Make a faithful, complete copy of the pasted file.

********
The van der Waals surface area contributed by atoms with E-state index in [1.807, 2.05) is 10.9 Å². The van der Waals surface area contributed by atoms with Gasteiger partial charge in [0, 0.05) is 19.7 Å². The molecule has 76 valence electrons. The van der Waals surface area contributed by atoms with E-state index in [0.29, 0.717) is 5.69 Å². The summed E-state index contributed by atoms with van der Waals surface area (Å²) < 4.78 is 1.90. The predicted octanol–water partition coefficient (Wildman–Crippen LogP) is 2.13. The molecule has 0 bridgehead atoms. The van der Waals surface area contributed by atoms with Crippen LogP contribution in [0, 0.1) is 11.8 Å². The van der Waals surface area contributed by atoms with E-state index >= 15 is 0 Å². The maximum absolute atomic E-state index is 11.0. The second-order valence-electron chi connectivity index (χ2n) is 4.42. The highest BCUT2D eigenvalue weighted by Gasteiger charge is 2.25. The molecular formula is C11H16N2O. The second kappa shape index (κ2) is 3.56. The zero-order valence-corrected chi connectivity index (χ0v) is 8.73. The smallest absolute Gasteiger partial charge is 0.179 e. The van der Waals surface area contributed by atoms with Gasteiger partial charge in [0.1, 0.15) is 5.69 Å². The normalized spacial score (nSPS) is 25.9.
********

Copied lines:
The van der Waals surface area contributed by atoms with E-state index in [1.807, 2.05) is 10.9 Å². The van der Waals surface area contributed by atoms with Gasteiger partial charge in [0, 0.05) is 19.7 Å². The molecule has 76 valence electrons. The van der Waals surface area contributed by atoms with E-state index in [0.29, 0.717) is 5.69 Å². The summed E-state index contributed by atoms with van der Waals surface area (Å²) < 4.78 is 1.90. The predicted octanol–water partition coefficient (Wildman–Crippen LogP) is 2.13. The molecule has 0 bridgehead atoms. The van der Waals surface area contributed by atoms with Crippen LogP contribution in [0, 0.1) is 11.8 Å². The van der Waals surface area contributed by atoms with E-state index >= 15 is 0 Å². The maximum absolute atomic E-state index is 11.0. The second-order valence-electron chi connectivity index (χ2n) is 4.42. The highest BCUT2D eigenvalue weighted by Gasteiger charge is 2.25. The molecular formula is C11H16N2O. The second kappa shape index (κ2) is 3.56. The zero-order valence-corrected chi connectivity index (χ0v) is 8.73. The smallest absolute Gasteiger partial charge is 0.179 e. The van der Waals surface area contributed by atoms with Gasteiger partial charge in [0.1, 0.15) is 5.69 Å². The normalized spacial score (nSPS) is 25.9.